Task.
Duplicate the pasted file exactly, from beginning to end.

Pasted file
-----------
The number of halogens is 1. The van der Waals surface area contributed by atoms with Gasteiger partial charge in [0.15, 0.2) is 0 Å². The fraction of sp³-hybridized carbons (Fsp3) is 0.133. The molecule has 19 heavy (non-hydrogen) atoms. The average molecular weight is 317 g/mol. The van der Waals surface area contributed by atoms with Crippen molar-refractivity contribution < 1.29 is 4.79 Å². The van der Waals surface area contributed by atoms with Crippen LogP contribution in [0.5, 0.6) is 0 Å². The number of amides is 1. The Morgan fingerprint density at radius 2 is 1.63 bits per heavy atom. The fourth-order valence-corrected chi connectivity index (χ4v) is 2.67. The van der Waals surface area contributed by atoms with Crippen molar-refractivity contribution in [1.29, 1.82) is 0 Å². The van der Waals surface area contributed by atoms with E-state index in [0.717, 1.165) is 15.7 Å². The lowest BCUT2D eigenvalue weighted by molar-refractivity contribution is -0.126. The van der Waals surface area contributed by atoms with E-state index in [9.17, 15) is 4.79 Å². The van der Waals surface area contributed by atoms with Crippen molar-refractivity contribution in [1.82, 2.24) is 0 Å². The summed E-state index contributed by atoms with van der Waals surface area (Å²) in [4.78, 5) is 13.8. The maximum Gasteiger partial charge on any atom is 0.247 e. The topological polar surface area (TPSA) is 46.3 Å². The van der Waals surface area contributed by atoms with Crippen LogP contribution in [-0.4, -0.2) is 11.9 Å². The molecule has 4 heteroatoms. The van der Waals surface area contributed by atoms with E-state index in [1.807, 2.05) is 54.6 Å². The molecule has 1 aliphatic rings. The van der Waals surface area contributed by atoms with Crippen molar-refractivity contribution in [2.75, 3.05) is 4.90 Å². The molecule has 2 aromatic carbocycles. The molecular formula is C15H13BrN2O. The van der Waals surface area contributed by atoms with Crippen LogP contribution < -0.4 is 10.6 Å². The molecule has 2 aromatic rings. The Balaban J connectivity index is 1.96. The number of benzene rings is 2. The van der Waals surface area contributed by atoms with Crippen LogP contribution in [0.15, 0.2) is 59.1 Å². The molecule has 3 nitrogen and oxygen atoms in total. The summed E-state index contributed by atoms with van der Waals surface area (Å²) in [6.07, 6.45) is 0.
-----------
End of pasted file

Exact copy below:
The number of halogens is 1. The van der Waals surface area contributed by atoms with Gasteiger partial charge in [0.15, 0.2) is 0 Å². The fraction of sp³-hybridized carbons (Fsp3) is 0.133. The molecule has 19 heavy (non-hydrogen) atoms. The average molecular weight is 317 g/mol. The van der Waals surface area contributed by atoms with Crippen molar-refractivity contribution < 1.29 is 4.79 Å². The van der Waals surface area contributed by atoms with Crippen LogP contribution in [0.5, 0.6) is 0 Å². The number of amides is 1. The Morgan fingerprint density at radius 2 is 1.63 bits per heavy atom. The fourth-order valence-corrected chi connectivity index (χ4v) is 2.67. The van der Waals surface area contributed by atoms with Crippen molar-refractivity contribution in [1.29, 1.82) is 0 Å². The van der Waals surface area contributed by atoms with E-state index in [0.717, 1.165) is 15.7 Å². The lowest BCUT2D eigenvalue weighted by molar-refractivity contribution is -0.126. The van der Waals surface area contributed by atoms with E-state index in [9.17, 15) is 4.79 Å². The van der Waals surface area contributed by atoms with Crippen molar-refractivity contribution in [1.82, 2.24) is 0 Å². The summed E-state index contributed by atoms with van der Waals surface area (Å²) in [4.78, 5) is 13.8. The maximum Gasteiger partial charge on any atom is 0.247 e. The topological polar surface area (TPSA) is 46.3 Å². The van der Waals surface area contributed by atoms with Crippen LogP contribution in [-0.4, -0.2) is 11.9 Å². The molecule has 4 heteroatoms. The van der Waals surface area contributed by atoms with E-state index in [1.807, 2.05) is 54.6 Å². The molecule has 1 aliphatic rings. The van der Waals surface area contributed by atoms with Crippen molar-refractivity contribution in [2.75, 3.05) is 4.90 Å². The molecule has 2 aromatic carbocycles. The molecular formula is C15H13BrN2O. The van der Waals surface area contributed by atoms with Crippen LogP contribution < -0.4 is 10.6 Å². The molecule has 2 aromatic rings. The Balaban J connectivity index is 1.96. The number of benzene rings is 2. The van der Waals surface area contributed by atoms with Crippen LogP contribution in [0.15, 0.2) is 59.1 Å². The molecule has 3 nitrogen and oxygen atoms in total. The summed E-state index contributed by atoms with van der Waals surface area (Å²) in [6.07, 6.45) is 0.